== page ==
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U.S. Court of Appeals for the Ninth Circuit

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                                                     No. 97-16686
                                                     D.C. No.
ALBRIGHT, United States Secretary of
State; WILLIAM M. DALEY, United
States Secretary of Commerce;                         OPINION
WILLIAM COHEN, United States
Secretary of Defense; KENNETH A.
MINIHAN, Director, United States
National Security Agency; JOHN B.
HOLUM, Director, United States Arms
Control and Disarmanent Agency;

Appeal from the United States District Court
for the Northern District of California

Marilyn Hall Patel, District Judge, Presiding


Argued and Submitted
December 8, 1997--San Francisco, California

Filed May 6, 1999

Before: Myron H. Bright,* Betty B. Fletcher, and
Thomas G. Nelson, Circuit Judges.

Opinion by Judge B. Fletcher; Concurrence by
Judge Bright; Dissent by Judge T.G. Nelson


Scott R. McIntosh (argued), Douglas N. Letter, United States
Department of Justice, Washington, D.C., for the defendants-

Cindy A. Cohn (argued), McGlashan & Sarrail, San Mateo,
California, and Lee Tien, Berkeley, California, for the

Ivan K. Fong, Covington & Burling, Washington, D.C., for
amicus curiae Electronic Privacy Information Center; Ameri-
can Civil Liberties Union; American Civil Liberties Union of
Northern California; Center For Democracy and Technology;
Computer Professionals for Social Responsibility; Economic
Strategy Institute; Free Congress Research and Education
Foundation; Human Rights Watch; Independence Institute;
International Information System Security Certification Con-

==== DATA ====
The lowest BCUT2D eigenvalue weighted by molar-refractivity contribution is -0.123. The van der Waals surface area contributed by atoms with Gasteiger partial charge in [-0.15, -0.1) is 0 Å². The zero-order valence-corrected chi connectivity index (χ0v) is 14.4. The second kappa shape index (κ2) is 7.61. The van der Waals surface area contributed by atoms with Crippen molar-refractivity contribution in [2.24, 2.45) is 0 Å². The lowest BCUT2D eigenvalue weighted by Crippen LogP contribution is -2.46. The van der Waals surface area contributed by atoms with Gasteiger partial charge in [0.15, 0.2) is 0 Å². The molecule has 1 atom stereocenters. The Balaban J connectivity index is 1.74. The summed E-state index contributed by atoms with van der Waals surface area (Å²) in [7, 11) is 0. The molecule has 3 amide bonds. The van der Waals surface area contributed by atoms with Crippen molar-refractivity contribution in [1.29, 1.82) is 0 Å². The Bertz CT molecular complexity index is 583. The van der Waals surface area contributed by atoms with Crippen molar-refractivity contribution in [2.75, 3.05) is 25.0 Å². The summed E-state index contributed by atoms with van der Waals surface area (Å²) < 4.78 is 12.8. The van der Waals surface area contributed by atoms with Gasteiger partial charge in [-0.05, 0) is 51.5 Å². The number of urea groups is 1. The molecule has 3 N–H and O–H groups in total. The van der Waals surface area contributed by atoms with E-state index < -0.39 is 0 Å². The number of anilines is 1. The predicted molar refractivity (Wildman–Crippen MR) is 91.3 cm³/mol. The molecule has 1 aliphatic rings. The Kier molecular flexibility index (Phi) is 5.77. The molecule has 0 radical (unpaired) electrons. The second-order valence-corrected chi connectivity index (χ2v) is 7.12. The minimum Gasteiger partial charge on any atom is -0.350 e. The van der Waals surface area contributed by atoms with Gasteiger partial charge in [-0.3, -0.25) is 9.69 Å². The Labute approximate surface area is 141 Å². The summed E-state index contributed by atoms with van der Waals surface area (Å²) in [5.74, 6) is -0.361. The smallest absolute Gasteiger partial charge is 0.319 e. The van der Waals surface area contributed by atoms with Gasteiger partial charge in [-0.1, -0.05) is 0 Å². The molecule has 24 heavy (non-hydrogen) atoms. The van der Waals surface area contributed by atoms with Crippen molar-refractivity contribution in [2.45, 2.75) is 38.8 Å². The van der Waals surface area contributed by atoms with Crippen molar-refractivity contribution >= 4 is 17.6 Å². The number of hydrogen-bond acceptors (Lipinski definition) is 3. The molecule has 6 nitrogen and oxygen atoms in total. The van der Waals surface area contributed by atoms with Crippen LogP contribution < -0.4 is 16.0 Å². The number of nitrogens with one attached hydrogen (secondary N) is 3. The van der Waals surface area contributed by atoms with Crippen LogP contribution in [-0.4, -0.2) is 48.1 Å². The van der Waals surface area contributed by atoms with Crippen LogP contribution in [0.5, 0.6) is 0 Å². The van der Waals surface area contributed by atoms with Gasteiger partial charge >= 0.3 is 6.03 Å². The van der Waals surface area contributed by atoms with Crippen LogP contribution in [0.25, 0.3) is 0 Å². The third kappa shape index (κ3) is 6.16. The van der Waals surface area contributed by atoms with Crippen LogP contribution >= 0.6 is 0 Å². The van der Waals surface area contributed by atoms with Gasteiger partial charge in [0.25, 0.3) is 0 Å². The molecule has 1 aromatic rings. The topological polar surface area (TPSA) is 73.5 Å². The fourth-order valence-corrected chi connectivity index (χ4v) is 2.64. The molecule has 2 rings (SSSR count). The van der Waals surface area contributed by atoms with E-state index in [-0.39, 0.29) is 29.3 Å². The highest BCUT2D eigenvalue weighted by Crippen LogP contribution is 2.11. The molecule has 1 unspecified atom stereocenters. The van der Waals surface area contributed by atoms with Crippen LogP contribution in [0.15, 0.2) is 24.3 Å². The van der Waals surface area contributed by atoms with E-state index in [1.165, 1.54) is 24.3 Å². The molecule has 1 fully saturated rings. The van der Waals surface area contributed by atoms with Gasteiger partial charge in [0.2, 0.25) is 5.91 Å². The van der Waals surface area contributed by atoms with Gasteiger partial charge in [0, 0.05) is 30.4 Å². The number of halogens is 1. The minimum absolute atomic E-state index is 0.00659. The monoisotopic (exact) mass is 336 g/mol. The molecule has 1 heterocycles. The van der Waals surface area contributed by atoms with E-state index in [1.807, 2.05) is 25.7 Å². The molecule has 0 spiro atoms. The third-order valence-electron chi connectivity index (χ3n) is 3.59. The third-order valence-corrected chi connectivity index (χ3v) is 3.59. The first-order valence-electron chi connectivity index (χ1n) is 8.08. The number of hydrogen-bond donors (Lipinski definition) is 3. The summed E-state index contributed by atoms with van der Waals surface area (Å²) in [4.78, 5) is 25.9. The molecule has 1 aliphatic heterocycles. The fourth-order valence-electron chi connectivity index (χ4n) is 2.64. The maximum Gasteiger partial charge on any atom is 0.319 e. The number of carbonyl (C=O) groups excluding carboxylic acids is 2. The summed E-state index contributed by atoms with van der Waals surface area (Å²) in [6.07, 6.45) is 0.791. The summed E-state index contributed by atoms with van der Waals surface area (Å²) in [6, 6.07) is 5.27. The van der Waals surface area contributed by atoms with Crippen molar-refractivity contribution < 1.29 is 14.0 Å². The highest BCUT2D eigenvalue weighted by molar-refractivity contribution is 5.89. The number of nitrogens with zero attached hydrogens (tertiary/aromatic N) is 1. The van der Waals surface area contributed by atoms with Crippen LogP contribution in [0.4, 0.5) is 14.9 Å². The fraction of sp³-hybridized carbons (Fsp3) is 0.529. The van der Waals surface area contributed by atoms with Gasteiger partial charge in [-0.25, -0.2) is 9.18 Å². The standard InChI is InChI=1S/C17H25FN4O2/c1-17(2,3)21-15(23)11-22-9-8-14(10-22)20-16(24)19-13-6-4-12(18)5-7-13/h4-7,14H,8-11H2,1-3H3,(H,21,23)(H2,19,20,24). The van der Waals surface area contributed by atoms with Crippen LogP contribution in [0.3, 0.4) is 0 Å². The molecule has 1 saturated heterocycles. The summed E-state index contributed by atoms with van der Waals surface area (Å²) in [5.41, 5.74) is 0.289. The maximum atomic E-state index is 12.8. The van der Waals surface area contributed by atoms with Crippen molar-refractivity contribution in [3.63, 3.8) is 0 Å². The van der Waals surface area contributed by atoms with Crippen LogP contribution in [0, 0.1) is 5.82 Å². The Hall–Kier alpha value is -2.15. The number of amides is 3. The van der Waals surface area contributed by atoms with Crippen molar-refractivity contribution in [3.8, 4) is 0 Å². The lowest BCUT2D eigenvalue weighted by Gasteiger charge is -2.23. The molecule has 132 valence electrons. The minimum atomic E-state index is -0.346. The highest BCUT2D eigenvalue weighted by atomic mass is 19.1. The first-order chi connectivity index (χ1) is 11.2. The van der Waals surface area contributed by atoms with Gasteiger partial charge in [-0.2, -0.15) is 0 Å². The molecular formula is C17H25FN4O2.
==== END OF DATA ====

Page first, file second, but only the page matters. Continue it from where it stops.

sortium; Internet Mail Consortium; Internet Society; National
Association of Manufacturers; Privacy International; U.S.
Public Policy Committee of the Association for Computing;
Dr. Whitfield Diffie; Dr. Peter Neumann; and Dr. Ronald

Garrett Epps, University of Oregon School of Law, Eugene,
Oregon, for amicus curiae Silicon Valley Software Industry
Coalition; Professor Keith Aoki; Professor Margreth Barrett;
Professor James Boyle; Professor Garrett Epps; Professor
Peter Jaszi; Professor David Lange; and Professor Eugene

Brian Conboy, Wilkie Farr & Gallagher, Washington, D.C.,
for amicus curiae Maynard Anderson; D. James Bidzos;


National Computer Security Association; Mark Rasch; RSA
Data Security, Inc.; Dr. Eugene Spafford; and Dr. Ross

J. Joshua Wheeler, Charlottesville, Virginia, for amicus
curiae Thomas Jefferson Center for the Protection of Free

Richard D. Marks, Vinson & Elkins, Washington, D.C., for
amicus curiae Association for the Advancement of Science.


B. FLETCHER, Circuit Judge:

The government defendants appeal the grant of summary
judgment to the plaintiff, Professor Daniel J. Bernstein
("Bernstein"), enjoining the enforcement of certain Export
Administration Regulations ("EAR") that limit Bernstein's
ability to distribute encryption software. We find that the
EAR regulations (1) operate as a prepublication licensing
scheme that burdens scientific expression, (2) vest boundless
discretion in government officials, and (3) lack adequate pro-
cedural safeguards. Consequently, we hold that the challenged
regulations constitute a prior restraint on speech that offends
the First Amendment. Although we employ a somewhat nar-
rower rationale than did the district court, its judgment is
accordingly affirmed.


A. Facts and Procedural History

Bernstein is currently a professor in the Department of
Mathematics, Statistics, and Computer Science at the Univer-
sity of Illinois at Chicago. As a doctoral candidate at the Uni-


versity of California, Berkeley, he developed an encryption
method -- "a zero-delay private-key stream encryptor based
upon a one-way hash function"1 -- that he dubbed "Snuffle."
Bernstein described his method in two ways: in a paper con-
taining analysis and mathematical equations (the "Paper") and
in two computer programs written in "C," a high-level com-
puter programming language ("Source Code"). Bernstein later
wrote a set of instructions in English (the "Instructions")
explaining how to program a computer to encrypt and decrypt